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Copenhagen: Can a family of four have a city break for under £1,000?

Simon Calder’s Travel

Denmark’s pretty, pristine capital has lots to entertain younger visitors, but a break in Copenhagen usually comes at a hefty price. One report from 2023 pegged the home of hygge among the 10 most expensive cities in the world; another found that the average spent on a city break anywhere in Europe is almost £1,000 per person.

Sensing a challenge, I set out with my wife, Anna, and children, Heidi (nine) and Barnaby (five), to see if we could enjoy a 48-hour stomp around Copenhagen for under £1,000 between us.

Waterfront Reffen is now a trendy hotspot with independent food stalls (Visit Copenhagen)

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Day one

Flights were the first expense, and with forward planning we secured affordable returns with Ryanair for £180. We played the ‘local grandparents’ card for free rides to and from Stansted, and packed sandwiches to tuck into as we waited to board. So far, so cheap.

We also front-loaded our adventure by buying a set of Copenhagen Cards. An adult’s 48-hour card (£86 each) gives unlimited public transport across the city plus free entry to over 80 attractions around the capital. Children under 11 get a free card with an adult’s purchase.

For accommodation, we settled on the Generator hostel (£256 for two nights, family room). On arrival, we headed straight for its game-heavy bar area. Alongside table football, air hockey and pool, there was shuffleboard (£13), with which the kids instantly became obsessed.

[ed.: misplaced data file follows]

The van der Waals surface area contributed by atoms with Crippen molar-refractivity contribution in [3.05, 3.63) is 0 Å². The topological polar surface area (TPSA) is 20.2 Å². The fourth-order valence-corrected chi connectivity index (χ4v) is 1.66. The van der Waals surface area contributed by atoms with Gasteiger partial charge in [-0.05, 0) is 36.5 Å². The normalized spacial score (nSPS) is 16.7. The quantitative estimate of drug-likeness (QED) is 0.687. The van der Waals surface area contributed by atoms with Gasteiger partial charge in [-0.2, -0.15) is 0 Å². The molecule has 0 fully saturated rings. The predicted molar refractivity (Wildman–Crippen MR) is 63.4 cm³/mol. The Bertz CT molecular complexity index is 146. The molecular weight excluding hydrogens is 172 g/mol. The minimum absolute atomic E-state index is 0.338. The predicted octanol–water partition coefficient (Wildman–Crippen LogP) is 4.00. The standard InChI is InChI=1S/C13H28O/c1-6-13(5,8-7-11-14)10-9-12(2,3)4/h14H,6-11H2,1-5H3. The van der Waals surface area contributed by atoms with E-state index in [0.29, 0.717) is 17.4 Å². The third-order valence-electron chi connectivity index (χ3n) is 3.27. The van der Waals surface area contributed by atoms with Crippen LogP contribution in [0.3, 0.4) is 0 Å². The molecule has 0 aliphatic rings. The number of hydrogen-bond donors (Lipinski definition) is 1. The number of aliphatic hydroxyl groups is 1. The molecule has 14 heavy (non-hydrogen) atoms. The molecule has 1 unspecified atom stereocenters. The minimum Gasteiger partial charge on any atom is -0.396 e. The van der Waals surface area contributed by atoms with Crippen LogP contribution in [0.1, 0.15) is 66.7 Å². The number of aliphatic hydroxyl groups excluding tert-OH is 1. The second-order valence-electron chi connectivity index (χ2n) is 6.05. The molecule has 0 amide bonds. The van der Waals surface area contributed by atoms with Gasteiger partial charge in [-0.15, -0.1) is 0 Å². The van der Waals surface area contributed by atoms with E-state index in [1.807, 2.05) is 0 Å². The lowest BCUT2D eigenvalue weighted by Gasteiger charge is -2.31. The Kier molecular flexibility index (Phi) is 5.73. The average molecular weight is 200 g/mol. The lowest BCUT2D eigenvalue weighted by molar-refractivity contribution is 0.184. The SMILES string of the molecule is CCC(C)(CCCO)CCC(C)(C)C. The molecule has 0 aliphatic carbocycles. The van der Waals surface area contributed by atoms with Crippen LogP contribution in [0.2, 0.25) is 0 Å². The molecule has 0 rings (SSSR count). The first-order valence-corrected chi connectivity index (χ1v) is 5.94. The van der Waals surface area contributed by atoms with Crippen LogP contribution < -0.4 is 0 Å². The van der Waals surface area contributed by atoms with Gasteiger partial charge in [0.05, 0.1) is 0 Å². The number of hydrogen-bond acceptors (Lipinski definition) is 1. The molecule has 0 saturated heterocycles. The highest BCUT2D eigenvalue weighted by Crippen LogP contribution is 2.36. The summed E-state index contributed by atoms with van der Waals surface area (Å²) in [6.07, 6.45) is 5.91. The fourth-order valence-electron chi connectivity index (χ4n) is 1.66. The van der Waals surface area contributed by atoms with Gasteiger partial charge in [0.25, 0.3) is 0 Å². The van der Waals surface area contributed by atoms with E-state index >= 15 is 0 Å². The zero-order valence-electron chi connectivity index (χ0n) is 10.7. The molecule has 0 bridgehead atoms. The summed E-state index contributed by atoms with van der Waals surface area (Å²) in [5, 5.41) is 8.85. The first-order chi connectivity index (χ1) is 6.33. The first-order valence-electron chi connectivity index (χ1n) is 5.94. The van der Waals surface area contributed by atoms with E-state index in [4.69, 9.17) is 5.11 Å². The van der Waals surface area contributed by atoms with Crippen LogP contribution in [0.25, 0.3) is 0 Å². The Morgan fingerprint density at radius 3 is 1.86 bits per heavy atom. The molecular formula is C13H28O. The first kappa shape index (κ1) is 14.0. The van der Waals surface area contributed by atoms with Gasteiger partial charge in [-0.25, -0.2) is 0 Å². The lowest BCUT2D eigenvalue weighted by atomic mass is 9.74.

Shuffleboard at Generator’s Copenhagen hostel (Dom Tulett)

The fierce competition fired appetites. We shared a late plate of nachos (£11) from a menu full of bar favourites, before heading to our room. Generator’s spacious family rooms are more hotel than hostel, with an en-suite bathroom plus television and comfortable beds.

Daily spend = £632

Day two

Despite the kids’ pleas to spend the day at the shuffleboard tables, we set out to explore, starting at St Peter’s Bakery for breakfast (£37). The oldest bakery in Copenhagen, St Peter’s has been spoiling visitors with sweet and savoury treats since 1652.

Fizzing with sugar-boosted energy, we decided to Solve A Mystery (Copenhagen Card), a follow-the-geographical-clues whodunnit game based around a true-crime case from 1899. This child-friendly piece of Scandi noir served as a fascinating DIY tour of one of the oldest parts of the…

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